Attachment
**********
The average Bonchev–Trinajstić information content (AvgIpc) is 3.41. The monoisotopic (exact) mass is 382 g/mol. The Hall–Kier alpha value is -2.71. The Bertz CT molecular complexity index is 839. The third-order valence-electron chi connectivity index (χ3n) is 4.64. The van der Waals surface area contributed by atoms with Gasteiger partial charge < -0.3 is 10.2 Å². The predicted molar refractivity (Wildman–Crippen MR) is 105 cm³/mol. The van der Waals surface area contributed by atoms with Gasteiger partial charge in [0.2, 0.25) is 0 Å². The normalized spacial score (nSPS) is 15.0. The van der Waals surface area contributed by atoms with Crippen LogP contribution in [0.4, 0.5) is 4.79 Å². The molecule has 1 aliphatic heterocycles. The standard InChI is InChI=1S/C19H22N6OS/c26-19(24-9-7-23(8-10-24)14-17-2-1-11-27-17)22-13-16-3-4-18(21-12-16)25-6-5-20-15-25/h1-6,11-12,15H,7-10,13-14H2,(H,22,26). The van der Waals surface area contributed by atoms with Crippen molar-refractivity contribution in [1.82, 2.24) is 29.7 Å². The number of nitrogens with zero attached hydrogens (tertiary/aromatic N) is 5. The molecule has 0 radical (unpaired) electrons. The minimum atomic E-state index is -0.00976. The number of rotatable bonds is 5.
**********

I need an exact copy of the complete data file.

The average Bonchev–Trinajstić information content (AvgIpc) is 3.41. The monoisotopic (exact) mass is 382 g/mol. The Hall–Kier alpha value is -2.71. The Bertz CT molecular complexity index is 839. The third-order valence-electron chi connectivity index (χ3n) is 4.64. The van der Waals surface area contributed by atoms with Gasteiger partial charge < -0.3 is 10.2 Å². The predicted molar refractivity (Wildman–Crippen MR) is 105 cm³/mol. The van der Waals surface area contributed by atoms with Gasteiger partial charge in [0.2, 0.25) is 0 Å². The normalized spacial score (nSPS) is 15.0. The van der Waals surface area contributed by atoms with Crippen LogP contribution in [0.4, 0.5) is 4.79 Å². The molecule has 1 aliphatic heterocycles. The standard InChI is InChI=1S/C19H22N6OS/c26-19(24-9-7-23(8-10-24)14-17-2-1-11-27-17)22-13-16-3-4-18(21-12-16)25-6-5-20-15-25/h1-6,11-12,15H,7-10,13-14H2,(H,22,26). The van der Waals surface area contributed by atoms with Crippen molar-refractivity contribution in [1.82, 2.24) is 29.7 Å². The number of nitrogens with zero attached hydrogens (tertiary/aromatic N) is 5. The molecule has 0 radical (unpaired) electrons. The minimum atomic E-state index is -0.00976. The number of rotatable bonds is 5.